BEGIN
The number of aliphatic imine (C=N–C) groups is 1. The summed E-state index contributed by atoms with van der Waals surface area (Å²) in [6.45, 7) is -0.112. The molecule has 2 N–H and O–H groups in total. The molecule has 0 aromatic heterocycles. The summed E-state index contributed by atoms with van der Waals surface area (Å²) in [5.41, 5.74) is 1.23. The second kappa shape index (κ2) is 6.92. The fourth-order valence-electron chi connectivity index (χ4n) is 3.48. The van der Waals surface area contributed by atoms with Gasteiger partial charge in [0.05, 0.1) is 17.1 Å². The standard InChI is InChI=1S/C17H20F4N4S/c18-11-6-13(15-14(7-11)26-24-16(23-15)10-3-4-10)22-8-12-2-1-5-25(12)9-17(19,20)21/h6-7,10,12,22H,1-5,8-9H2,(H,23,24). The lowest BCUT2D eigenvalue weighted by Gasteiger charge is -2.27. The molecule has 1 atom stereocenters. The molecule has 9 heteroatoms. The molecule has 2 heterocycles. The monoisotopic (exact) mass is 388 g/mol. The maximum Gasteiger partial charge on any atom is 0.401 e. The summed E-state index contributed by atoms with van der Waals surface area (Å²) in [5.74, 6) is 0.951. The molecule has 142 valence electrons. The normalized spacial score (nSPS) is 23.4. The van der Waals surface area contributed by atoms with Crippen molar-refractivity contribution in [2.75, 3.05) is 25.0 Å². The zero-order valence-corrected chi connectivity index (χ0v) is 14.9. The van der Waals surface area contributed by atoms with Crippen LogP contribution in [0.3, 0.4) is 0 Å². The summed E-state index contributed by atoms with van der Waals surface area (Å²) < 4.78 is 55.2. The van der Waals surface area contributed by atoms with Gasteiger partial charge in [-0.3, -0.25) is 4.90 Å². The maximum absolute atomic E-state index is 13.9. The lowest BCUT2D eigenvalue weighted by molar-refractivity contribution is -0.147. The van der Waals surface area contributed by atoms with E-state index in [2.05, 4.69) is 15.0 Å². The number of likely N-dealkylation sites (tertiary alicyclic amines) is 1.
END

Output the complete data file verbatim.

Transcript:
The number of aliphatic imine (C=N–C) groups is 1. The summed E-state index contributed by atoms with van der Waals surface area (Å²) in [6.45, 7) is -0.112. The molecule has 2 N–H and O–H groups in total. The molecule has 0 aromatic heterocycles. The summed E-state index contributed by atoms with van der Waals surface area (Å²) in [5.41, 5.74) is 1.23. The second kappa shape index (κ2) is 6.92. The fourth-order valence-electron chi connectivity index (χ4n) is 3.48. The van der Waals surface area contributed by atoms with Gasteiger partial charge in [0.05, 0.1) is 17.1 Å². The standard InChI is InChI=1S/C17H20F4N4S/c18-11-6-13(15-14(7-11)26-24-16(23-15)10-3-4-10)22-8-12-2-1-5-25(12)9-17(19,20)21/h6-7,10,12,22H,1-5,8-9H2,(H,23,24). The lowest BCUT2D eigenvalue weighted by Gasteiger charge is -2.27. The molecule has 1 atom stereocenters. The molecule has 9 heteroatoms. The molecule has 2 heterocycles. The monoisotopic (exact) mass is 388 g/mol. The maximum Gasteiger partial charge on any atom is 0.401 e. The summed E-state index contributed by atoms with van der Waals surface area (Å²) in [5.74, 6) is 0.951. The molecule has 142 valence electrons. The normalized spacial score (nSPS) is 23.4. The van der Waals surface area contributed by atoms with Crippen molar-refractivity contribution in [2.75, 3.05) is 25.0 Å². The zero-order valence-corrected chi connectivity index (χ0v) is 14.9. The van der Waals surface area contributed by atoms with Crippen LogP contribution in [0.3, 0.4) is 0 Å². The summed E-state index contributed by atoms with van der Waals surface area (Å²) < 4.78 is 55.2. The van der Waals surface area contributed by atoms with Gasteiger partial charge in [-0.3, -0.25) is 4.90 Å². The maximum absolute atomic E-state index is 13.9. The lowest BCUT2D eigenvalue weighted by molar-refractivity contribution is -0.147. The van der Waals surface area contributed by atoms with E-state index in [2.05, 4.69) is 15.0 Å². The number of likely N-dealkylation sites (tertiary alicyclic amines) is 1.